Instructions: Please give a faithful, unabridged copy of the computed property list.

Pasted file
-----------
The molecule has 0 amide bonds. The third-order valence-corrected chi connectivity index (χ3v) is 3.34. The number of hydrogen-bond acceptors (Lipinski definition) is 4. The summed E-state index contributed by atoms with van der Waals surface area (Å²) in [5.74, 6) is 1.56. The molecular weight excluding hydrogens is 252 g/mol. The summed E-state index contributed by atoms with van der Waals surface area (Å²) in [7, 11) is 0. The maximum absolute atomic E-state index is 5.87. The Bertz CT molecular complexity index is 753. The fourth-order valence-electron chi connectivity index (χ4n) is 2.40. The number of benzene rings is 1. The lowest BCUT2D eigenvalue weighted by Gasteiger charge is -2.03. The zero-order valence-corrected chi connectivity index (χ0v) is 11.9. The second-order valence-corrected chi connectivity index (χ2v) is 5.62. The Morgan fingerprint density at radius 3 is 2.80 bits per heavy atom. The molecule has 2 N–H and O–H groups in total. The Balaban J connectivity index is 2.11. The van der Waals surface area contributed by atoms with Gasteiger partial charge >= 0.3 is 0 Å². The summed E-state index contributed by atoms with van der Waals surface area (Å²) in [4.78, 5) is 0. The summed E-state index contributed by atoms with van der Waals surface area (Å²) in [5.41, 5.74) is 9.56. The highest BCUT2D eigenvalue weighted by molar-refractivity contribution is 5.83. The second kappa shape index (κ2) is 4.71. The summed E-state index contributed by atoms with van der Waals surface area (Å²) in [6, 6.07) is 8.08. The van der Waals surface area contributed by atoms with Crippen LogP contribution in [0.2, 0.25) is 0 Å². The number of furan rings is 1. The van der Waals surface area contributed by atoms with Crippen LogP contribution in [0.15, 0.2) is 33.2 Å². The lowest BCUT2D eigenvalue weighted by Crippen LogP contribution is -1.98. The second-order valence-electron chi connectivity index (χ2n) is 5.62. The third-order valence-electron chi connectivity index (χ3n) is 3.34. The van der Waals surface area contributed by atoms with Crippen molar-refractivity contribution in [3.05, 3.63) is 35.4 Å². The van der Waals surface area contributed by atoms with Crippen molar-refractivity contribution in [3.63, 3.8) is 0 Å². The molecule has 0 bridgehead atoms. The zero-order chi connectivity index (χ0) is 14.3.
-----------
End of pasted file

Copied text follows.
The molecule has 0 amide bonds. The third-order valence-corrected chi connectivity index (χ3v) is 3.34. The number of hydrogen-bond acceptors (Lipinski definition) is 4. The summed E-state index contributed by atoms with van der Waals surface area (Å²) in [5.74, 6) is 1.56. The molecular weight excluding hydrogens is 252 g/mol. The summed E-state index contributed by atoms with van der Waals surface area (Å²) in [7, 11) is 0. The maximum absolute atomic E-state index is 5.87. The Bertz CT molecular complexity index is 753. The fourth-order valence-electron chi connectivity index (χ4n) is 2.40. The number of benzene rings is 1. The lowest BCUT2D eigenvalue weighted by Gasteiger charge is -2.03. The zero-order valence-corrected chi connectivity index (χ0v) is 11.9. The second-order valence-corrected chi connectivity index (χ2v) is 5.62. The Morgan fingerprint density at radius 3 is 2.80 bits per heavy atom. The molecule has 2 N–H and O–H groups in total. The Balaban J connectivity index is 2.11. The van der Waals surface area contributed by atoms with Gasteiger partial charge >= 0.3 is 0 Å². The summed E-state index contributed by atoms with van der Waals surface area (Å²) in [4.78, 5) is 0. The summed E-state index contributed by atoms with van der Waals surface area (Å²) in [5.41, 5.74) is 9.56. The highest BCUT2D eigenvalue weighted by molar-refractivity contribution is 5.83. The second kappa shape index (κ2) is 4.71. The summed E-state index contributed by atoms with van der Waals surface area (Å²) in [6, 6.07) is 8.08. The van der Waals surface area contributed by atoms with Crippen LogP contribution in [0.2, 0.25) is 0 Å². The number of furan rings is 1. The van der Waals surface area contributed by atoms with Crippen LogP contribution in [0.15, 0.2) is 33.2 Å². The lowest BCUT2D eigenvalue weighted by Crippen LogP contribution is -1.98. The second-order valence-electron chi connectivity index (χ2n) is 5.62. The third-order valence-electron chi connectivity index (χ3n) is 3.34. The van der Waals surface area contributed by atoms with Crippen molar-refractivity contribution in [3.05, 3.63) is 35.4 Å². The van der Waals surface area contributed by atoms with Crippen molar-refractivity contribution in [3.63, 3.8) is 0 Å². The molecule has 0 bridgehead atoms. The zero-order chi connectivity index (χ0) is 14.3.